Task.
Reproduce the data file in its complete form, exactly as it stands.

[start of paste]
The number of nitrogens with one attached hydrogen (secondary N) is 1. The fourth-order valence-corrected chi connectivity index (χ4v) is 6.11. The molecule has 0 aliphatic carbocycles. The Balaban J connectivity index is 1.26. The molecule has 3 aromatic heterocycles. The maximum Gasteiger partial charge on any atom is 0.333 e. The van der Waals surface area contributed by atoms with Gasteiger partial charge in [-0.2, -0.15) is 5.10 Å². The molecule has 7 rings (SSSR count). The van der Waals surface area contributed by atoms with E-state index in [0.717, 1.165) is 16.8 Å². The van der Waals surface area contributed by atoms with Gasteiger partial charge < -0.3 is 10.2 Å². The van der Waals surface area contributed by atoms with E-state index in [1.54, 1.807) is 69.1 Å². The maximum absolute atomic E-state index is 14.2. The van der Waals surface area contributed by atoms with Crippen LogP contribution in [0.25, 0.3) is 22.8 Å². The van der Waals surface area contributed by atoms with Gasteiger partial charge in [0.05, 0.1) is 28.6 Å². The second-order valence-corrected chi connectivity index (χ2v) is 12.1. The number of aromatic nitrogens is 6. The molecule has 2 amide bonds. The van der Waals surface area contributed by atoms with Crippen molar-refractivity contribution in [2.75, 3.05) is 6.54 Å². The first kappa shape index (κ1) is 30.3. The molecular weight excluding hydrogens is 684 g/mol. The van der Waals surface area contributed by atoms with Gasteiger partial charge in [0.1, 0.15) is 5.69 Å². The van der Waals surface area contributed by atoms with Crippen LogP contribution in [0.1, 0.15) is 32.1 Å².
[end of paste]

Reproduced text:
The number of nitrogens with one attached hydrogen (secondary N) is 1. The fourth-order valence-corrected chi connectivity index (χ4v) is 6.11. The molecule has 0 aliphatic carbocycles. The Balaban J connectivity index is 1.26. The molecule has 3 aromatic heterocycles. The maximum Gasteiger partial charge on any atom is 0.333 e. The van der Waals surface area contributed by atoms with Gasteiger partial charge in [-0.2, -0.15) is 5.10 Å². The molecule has 7 rings (SSSR count). The van der Waals surface area contributed by atoms with E-state index in [0.717, 1.165) is 16.8 Å². The van der Waals surface area contributed by atoms with Gasteiger partial charge < -0.3 is 10.2 Å². The van der Waals surface area contributed by atoms with E-state index in [1.54, 1.807) is 69.1 Å². The maximum absolute atomic E-state index is 14.2. The van der Waals surface area contributed by atoms with Crippen LogP contribution in [0.25, 0.3) is 22.8 Å². The van der Waals surface area contributed by atoms with Gasteiger partial charge in [0.05, 0.1) is 28.6 Å². The second-order valence-corrected chi connectivity index (χ2v) is 12.1. The number of aromatic nitrogens is 6. The molecule has 2 amide bonds. The van der Waals surface area contributed by atoms with Crippen molar-refractivity contribution in [2.75, 3.05) is 6.54 Å². The first kappa shape index (κ1) is 30.3. The molecular weight excluding hydrogens is 684 g/mol. The van der Waals surface area contributed by atoms with Gasteiger partial charge in [0.1, 0.15) is 5.69 Å². The van der Waals surface area contributed by atoms with Crippen LogP contribution in [0.1, 0.15) is 32.1 Å².